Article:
Can CPAP Cause Lung Cancer/Lung Damage?

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CPAP cause lung cancer

We’ve been getting lots of calls from consumers asking if their Philips CPAP can cause cancer or lung problems. It’s been making the news headlines lately so we thought we’d break down the science behind these CPAP machines to see if there is evidence to support these questions.

We reported back on July 9 the urgent voluntary recall by Philips for its CPAP and BiPAP machines that were sold from 2009 to 2021. Here is brief recap of that article:

Philips, a global health technology company and manufacturer of continuous positive airway pressure (CPAP) machines, issued an urgent recall of its sleep apnea devices after discovering that the sound dampening foam used can break down and create a serious cancer risk to patients. The recalled CPAP and BiPAP devices use “PE-PUR”, a polyester-based polyurethane foam that can be dangerous if inhaled.

Philips also revealed that as the foam degrades and breaks down over time, their popular CPAP machines may begin to emit toxic organic compounds that are known to cause organ damage, lung cancer and lung damage.

Philips CEO, Frans van Houten, issued a public apology on behalf of the company for the health risks that the Philips CPAP machines may have caused: “We deeply regret any concern and inconvenience that patients using the affected devices will experience because of the proactive measures we are announcing today to ensure patient safety.”

The news website took a look at the CPAP cancer link on June 14, 2021 and spoke to Frans van Houten who said between 3 to 4 million would be targeted for the recall. He went on to state;  

“We’re going to put all our capacity to focus entirely on replacing and repairing these units.”

Wisconsin School of Medicine and Public Health in Madison Wisconsin did a study over a 20 year period of more than 1500 state workers for sleep apnea found an increased risk of death from cancer. They delivered the results of the study to the American Thoracic Society 2012 International Conference.

F. Javier Nieto, MD, PhD, chair of the Department of Population Health Sciences at the University of Wisconsin School of Medicine and Public Health in Madison made this statement: “This is the first study to show that sleep apnea is related to increased risk of cancer death.”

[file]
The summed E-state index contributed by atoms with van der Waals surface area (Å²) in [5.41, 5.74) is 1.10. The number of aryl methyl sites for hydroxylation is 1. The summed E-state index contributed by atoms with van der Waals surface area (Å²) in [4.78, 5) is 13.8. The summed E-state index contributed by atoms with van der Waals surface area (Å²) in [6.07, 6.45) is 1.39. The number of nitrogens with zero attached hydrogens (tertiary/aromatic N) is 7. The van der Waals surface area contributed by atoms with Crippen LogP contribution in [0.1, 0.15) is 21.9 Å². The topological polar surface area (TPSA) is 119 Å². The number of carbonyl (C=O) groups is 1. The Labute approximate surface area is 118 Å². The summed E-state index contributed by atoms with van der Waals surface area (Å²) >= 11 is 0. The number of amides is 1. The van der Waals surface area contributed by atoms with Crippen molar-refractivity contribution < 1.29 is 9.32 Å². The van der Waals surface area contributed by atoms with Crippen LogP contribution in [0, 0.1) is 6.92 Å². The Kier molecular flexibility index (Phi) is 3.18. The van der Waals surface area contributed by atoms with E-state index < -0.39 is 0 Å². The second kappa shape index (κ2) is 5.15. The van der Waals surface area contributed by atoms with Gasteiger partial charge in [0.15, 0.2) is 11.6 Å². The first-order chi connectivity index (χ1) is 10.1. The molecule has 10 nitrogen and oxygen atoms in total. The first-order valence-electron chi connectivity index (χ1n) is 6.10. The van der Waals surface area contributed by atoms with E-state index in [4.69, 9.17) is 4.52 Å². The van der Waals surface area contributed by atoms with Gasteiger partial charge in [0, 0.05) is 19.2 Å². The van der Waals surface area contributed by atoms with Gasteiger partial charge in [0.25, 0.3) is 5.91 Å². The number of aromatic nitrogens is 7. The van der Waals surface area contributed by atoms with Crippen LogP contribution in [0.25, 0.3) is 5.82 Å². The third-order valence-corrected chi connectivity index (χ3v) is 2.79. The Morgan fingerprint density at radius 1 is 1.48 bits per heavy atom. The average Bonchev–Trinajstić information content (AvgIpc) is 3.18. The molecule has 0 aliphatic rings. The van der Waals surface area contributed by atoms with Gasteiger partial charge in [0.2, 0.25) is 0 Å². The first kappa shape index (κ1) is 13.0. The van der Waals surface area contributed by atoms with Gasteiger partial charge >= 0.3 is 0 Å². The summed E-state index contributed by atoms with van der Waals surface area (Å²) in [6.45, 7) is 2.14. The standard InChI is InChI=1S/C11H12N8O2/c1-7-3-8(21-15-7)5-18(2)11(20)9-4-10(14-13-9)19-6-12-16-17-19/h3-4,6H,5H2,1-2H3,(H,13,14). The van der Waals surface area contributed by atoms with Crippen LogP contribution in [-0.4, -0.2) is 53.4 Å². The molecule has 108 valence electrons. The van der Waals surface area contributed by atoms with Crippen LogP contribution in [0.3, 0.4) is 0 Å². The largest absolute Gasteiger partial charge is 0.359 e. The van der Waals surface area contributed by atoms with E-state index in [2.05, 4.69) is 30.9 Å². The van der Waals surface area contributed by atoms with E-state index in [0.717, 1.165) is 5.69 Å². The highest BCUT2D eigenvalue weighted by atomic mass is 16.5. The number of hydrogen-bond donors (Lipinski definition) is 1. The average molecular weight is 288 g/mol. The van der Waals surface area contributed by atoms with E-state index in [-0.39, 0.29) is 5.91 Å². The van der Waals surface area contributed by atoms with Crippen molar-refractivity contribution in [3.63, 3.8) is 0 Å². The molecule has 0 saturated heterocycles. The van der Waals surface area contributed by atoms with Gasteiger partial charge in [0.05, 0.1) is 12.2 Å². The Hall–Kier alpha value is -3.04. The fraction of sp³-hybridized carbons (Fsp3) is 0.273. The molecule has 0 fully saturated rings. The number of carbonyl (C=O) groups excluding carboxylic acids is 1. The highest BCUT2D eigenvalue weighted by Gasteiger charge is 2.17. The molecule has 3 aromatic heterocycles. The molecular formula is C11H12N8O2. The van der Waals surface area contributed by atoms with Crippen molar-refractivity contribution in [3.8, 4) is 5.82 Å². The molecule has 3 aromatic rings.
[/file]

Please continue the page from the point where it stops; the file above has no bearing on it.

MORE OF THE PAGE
We can associate the mere fact that having sleep apnea shows an increase for lung cancer simply on its own, but what happens when people are connected to their CPAP machines?

Philips has stated that it found “possible patient impact due to foam degradation,” and “To date, there have been no reports of death as a result of these issues.”

However we know that most cancers, including lung cancer, take time to grow and affect the lungs. Metastatic lung cancer is a type of lung cancer that originated from a different part of the body and spread to the lungs – so we can rule out that type of cancer. But primary lung cancer starts in the lungs, and this is type that is suspect to CPAP foam degradation.

Is the CPAP Foam Degradation the lung cancer link culprit?

CPAP machines are noisy machines and to improve people’s rest period are insulated with sound deadening foam. This is a polyester-based polyurethane called PE-PUR.  Philips has produced millions of Bi-Level PAP, CPAP and mechanical ventilator devices using this PE-PUR. This foam may degrade into particles which can enter the CPAP’s air pathway and be ingested or inhaled by the user, and the foam may off-gas certain chemicals.

What does the FDA recommend for CPAP users?

We researched the FDA website for guidance on the CPAP lung cancer issue. Philips (working with the FDA) offers the following recommendations for CPAP users:

  • For patients using BiLevel PAP and CPAP devices: Discontinue use of your device and work with your physician or Durable Medical Equipment (DME) provider to determine the most appropriate options for continued treatment. To continue use of your device due to lack of alternatives, consult with your physician to determine if the benefit of continuing therapy with your device outweighs the risks identified in the recall notification.*
  • For patients using life-sustaining mechanical ventilator devices: Do not stop or alter your prescribed therapy until you have talked to your physician. Philips recognizes that alternate ventilator options for therapy may not exist or may be severely limited for patients who require a ventilator for life-sustaining therapy, or in cases where therapy disruption is unacceptable. In these situations, and at the discretion of the treating clinical team, the benefit of continued usage of these ventilator devices may outweigh the risks identified in the recall notification.*

What if I’m diagnosed with lung cancer from my CPAP machine?

For more information about the possible Philips CPAP lung cancer link and recall and what you should do, please contact us directly at 1-800-631-5656.

Our team of injury advocates at Schmidt National Law Firm is highly concerned about the cancer risks associated with these recalled sleep apnea CPAP machines and is offering free consultations to anyone who uses these devices. 

Our law firm is actively investigating these medical devices and potential injury cases resulting from the usage of these devices in an effort to help protect the health of CPAP users and hold manufacturers accountable. 

Contact us today for a confidential consultation using the 100% secure form, or you can call us directly at 1-800-631-5656.


Can CPAP Cause Lung Cancer Lung Damage page updated on August 6, 2021.